Lay knowledge suggests that 98 per cent of wine is ready for immediate consumption. The other 2 per cent should be cellared to fully mature. However, few wine nerds have the time, space, and money to spend on aging fine wines, so many of the world’s best bottles aren’t available to the everyday drinker. Some wines, like barolos from Italy’s Piedmont region, are notoriously long-lived, to the point that aging is often considered mandatory rather than a luxury. But there are some rare wines, like Damilano’s Barolo Lecinquevigne from the 2017 vintage, that are ideal for both immediate consumption and aging, and they’re well worth seeking out.
Producing wine in Barolo since the 1800s, Damilano has had plenty of time to seek out prime sites to plant nebbiolo, the high-acid and -tannin grape barolo is made from. Using grapes from five of these vineyards, Lecinquevigne is Damilano’s attempt to succinctly encapsulate the essence of Barolo. Each site—from all of which Damilano produces single-vineyard cuvées—contributes to the approachable whole that is Lecinquevigne.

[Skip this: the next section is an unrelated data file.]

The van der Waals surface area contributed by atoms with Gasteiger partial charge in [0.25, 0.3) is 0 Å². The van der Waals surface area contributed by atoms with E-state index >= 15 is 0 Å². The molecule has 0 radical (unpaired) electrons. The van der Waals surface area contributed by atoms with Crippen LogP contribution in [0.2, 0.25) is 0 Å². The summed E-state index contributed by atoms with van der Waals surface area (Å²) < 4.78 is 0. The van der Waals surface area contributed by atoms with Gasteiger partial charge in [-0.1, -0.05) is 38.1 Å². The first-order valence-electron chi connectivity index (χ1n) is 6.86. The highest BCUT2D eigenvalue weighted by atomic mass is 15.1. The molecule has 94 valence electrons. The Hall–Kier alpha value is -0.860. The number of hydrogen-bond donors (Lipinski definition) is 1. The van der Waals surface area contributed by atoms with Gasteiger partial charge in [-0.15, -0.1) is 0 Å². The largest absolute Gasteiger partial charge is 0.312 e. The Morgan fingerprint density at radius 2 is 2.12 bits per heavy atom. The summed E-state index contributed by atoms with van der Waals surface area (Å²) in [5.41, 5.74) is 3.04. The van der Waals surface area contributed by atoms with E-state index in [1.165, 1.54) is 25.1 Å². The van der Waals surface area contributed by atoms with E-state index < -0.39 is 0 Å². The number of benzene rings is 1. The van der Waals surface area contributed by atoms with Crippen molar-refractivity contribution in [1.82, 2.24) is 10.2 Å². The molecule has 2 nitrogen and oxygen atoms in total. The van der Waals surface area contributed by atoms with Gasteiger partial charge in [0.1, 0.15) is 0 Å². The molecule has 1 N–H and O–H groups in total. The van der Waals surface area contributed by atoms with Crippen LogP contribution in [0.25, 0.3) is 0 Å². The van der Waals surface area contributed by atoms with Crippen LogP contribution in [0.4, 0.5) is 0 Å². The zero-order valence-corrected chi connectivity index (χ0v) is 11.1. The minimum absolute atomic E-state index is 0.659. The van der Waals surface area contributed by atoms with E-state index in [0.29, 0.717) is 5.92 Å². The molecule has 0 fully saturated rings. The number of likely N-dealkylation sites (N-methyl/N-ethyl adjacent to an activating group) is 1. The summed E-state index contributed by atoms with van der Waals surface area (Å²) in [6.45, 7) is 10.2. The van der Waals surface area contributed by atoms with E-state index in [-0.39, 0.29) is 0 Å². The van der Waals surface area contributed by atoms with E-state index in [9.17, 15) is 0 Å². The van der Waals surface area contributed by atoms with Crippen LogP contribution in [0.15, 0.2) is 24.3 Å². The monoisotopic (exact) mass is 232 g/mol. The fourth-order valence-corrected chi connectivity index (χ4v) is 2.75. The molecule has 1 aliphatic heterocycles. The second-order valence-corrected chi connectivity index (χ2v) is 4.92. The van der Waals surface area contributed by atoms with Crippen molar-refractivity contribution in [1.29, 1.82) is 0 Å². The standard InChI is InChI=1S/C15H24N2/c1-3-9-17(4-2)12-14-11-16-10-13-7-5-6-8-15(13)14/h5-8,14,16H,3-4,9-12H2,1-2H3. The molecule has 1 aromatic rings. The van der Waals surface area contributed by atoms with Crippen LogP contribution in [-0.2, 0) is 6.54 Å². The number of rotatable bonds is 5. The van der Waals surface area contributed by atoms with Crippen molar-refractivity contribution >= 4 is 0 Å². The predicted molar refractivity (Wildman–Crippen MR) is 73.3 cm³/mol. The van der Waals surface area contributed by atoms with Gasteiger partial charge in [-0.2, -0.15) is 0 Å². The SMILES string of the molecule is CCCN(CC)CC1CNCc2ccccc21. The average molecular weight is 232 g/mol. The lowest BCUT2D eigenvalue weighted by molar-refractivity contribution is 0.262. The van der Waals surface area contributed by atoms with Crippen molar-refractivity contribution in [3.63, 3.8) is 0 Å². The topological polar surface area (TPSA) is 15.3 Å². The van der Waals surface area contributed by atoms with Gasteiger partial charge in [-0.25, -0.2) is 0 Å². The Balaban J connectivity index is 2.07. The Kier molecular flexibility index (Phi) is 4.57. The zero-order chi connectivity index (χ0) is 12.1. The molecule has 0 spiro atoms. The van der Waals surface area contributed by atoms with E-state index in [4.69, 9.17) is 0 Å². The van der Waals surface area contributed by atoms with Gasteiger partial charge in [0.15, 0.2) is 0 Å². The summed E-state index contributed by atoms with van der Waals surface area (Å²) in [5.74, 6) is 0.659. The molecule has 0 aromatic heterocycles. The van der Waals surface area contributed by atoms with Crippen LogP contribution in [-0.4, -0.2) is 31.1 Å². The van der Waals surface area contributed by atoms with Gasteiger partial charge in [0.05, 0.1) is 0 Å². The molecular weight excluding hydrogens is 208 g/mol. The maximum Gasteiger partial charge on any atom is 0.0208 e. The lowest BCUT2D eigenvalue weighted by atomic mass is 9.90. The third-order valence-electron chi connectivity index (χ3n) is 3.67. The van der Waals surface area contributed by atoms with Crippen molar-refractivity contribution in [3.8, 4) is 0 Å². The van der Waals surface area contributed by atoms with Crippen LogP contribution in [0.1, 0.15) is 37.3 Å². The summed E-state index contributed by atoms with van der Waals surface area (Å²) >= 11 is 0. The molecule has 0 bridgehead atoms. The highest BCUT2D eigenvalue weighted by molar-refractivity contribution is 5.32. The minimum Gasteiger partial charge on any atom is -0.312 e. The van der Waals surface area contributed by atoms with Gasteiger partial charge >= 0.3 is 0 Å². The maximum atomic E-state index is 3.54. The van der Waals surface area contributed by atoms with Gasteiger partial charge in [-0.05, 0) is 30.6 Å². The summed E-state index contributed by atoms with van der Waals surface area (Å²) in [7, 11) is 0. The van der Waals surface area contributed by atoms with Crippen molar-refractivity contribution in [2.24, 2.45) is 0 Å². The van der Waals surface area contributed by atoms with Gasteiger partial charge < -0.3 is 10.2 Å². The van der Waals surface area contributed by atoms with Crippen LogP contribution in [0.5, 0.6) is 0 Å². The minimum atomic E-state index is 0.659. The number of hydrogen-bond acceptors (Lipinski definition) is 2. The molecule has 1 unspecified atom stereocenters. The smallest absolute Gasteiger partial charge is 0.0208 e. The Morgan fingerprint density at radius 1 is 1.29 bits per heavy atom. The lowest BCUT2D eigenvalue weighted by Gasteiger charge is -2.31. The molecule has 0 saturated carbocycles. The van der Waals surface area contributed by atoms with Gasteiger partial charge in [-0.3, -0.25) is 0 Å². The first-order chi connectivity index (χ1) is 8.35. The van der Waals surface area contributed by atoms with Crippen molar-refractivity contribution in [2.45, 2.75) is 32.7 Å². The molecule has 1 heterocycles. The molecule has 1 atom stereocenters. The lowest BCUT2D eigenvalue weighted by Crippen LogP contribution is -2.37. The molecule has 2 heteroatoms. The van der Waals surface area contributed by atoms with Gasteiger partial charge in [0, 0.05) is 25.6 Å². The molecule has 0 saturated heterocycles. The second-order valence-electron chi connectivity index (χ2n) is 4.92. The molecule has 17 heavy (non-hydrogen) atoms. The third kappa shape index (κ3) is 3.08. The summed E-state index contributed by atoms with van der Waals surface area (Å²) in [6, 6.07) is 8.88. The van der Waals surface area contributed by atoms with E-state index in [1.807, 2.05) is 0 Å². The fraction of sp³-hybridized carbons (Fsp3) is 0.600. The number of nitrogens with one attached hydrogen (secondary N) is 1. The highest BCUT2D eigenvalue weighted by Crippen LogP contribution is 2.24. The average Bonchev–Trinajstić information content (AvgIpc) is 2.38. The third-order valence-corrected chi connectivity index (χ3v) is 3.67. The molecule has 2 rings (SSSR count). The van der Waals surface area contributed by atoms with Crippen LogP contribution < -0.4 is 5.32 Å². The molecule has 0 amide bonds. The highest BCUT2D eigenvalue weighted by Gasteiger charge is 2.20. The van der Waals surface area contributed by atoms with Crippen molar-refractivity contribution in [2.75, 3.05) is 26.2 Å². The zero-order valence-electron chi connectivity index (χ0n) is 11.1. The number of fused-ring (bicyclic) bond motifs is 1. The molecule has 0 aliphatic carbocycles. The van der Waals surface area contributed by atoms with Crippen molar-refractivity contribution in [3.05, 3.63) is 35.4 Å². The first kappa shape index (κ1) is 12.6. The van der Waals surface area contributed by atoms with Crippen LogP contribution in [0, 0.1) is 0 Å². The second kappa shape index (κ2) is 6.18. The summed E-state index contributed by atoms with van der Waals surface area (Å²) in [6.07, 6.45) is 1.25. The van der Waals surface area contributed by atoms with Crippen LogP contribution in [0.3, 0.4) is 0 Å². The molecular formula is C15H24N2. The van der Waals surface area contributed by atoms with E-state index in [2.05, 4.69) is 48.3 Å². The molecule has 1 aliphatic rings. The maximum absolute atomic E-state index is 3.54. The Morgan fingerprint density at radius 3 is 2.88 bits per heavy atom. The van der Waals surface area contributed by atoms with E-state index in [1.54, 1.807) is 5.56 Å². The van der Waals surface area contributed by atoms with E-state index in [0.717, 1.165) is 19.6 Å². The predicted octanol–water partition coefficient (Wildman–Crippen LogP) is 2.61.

Barolos are famous for the gorgeous “bricking”—loss of colour leading to an orange-hue—that occurs with age, and the 2017 Lecinquevigne is mature beyond its years on that front. However, the orange glow is exceeded in beauty by the wine’s taste. A pleasant combination of eucalyptus, aloe, and tobacco, flavours that would be tertiary on less gracefully made wines of this age, lead on the palate. Ample fruit, primary sharp red cherry and strawberry notes, rounds out the palate, suggesting that there are plenty of years ahead for this particular bottle. But how it’ll compare to its already admirable presentation, no one can know. Guess you’ll have to buy a few bottles and see how things shake out.